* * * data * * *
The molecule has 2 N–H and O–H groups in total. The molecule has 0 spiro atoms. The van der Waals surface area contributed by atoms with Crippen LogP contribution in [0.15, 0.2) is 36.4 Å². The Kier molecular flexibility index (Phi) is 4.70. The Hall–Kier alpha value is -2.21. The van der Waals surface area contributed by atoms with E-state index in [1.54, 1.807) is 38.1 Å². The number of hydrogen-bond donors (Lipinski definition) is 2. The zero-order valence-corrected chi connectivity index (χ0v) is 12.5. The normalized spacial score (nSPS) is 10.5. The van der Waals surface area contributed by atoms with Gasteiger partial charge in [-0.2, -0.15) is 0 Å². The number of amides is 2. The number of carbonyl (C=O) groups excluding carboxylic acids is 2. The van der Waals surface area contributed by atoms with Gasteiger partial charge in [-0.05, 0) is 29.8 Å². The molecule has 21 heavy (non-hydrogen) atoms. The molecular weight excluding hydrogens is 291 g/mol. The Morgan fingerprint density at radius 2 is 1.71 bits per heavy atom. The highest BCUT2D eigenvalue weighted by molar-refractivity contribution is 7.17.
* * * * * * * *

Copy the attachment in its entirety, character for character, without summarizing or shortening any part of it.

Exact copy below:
The molecule has 2 N–H and O–H groups in total. The molecule has 0 spiro atoms. The van der Waals surface area contributed by atoms with Crippen LogP contribution in [0.15, 0.2) is 36.4 Å². The Kier molecular flexibility index (Phi) is 4.70. The Hall–Kier alpha value is -2.21. The van der Waals surface area contributed by atoms with E-state index in [1.54, 1.807) is 38.1 Å². The number of hydrogen-bond donors (Lipinski definition) is 2. The zero-order valence-corrected chi connectivity index (χ0v) is 12.5. The normalized spacial score (nSPS) is 10.5. The van der Waals surface area contributed by atoms with Gasteiger partial charge in [-0.2, -0.15) is 0 Å². The number of amides is 2. The number of carbonyl (C=O) groups excluding carboxylic acids is 2. The van der Waals surface area contributed by atoms with Gasteiger partial charge in [-0.05, 0) is 29.8 Å². The molecule has 21 heavy (non-hydrogen) atoms. The molecular weight excluding hydrogens is 291 g/mol. The Morgan fingerprint density at radius 2 is 1.71 bits per heavy atom. The highest BCUT2D eigenvalue weighted by molar-refractivity contribution is 7.17.